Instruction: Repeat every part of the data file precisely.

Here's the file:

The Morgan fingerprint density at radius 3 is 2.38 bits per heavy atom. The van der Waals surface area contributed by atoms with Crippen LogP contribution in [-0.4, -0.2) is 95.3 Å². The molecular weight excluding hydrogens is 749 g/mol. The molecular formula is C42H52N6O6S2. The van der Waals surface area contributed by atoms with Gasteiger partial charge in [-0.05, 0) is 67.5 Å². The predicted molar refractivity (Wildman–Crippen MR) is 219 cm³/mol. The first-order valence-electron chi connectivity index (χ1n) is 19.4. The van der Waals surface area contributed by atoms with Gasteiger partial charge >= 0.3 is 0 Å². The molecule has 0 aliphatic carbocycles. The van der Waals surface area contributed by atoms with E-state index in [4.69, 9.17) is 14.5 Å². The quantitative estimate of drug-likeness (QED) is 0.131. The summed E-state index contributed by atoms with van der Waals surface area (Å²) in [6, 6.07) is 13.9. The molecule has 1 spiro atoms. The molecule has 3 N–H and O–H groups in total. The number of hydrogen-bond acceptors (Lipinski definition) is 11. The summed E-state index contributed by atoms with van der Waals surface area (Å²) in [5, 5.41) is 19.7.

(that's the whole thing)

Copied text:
The Morgan fingerprint density at radius 3 is 2.38 bits per heavy atom. The van der Waals surface area contributed by atoms with Crippen LogP contribution in [-0.4, -0.2) is 95.3 Å². The molecular weight excluding hydrogens is 749 g/mol. The molecular formula is C42H52N6O6S2. The van der Waals surface area contributed by atoms with Gasteiger partial charge in [-0.05, 0) is 67.5 Å². The predicted molar refractivity (Wildman–Crippen MR) is 219 cm³/mol. The first-order valence-electron chi connectivity index (χ1n) is 19.4. The van der Waals surface area contributed by atoms with Gasteiger partial charge >= 0.3 is 0 Å². The molecule has 0 aliphatic carbocycles. The van der Waals surface area contributed by atoms with E-state index in [4.69, 9.17) is 14.5 Å². The quantitative estimate of drug-likeness (QED) is 0.131. The summed E-state index contributed by atoms with van der Waals surface area (Å²) in [6, 6.07) is 13.9. The molecule has 1 spiro atoms. The molecule has 3 N–H and O–H groups in total. The number of hydrogen-bond acceptors (Lipinski definition) is 11. The summed E-state index contributed by atoms with van der Waals surface area (Å²) in [5, 5.41) is 19.7.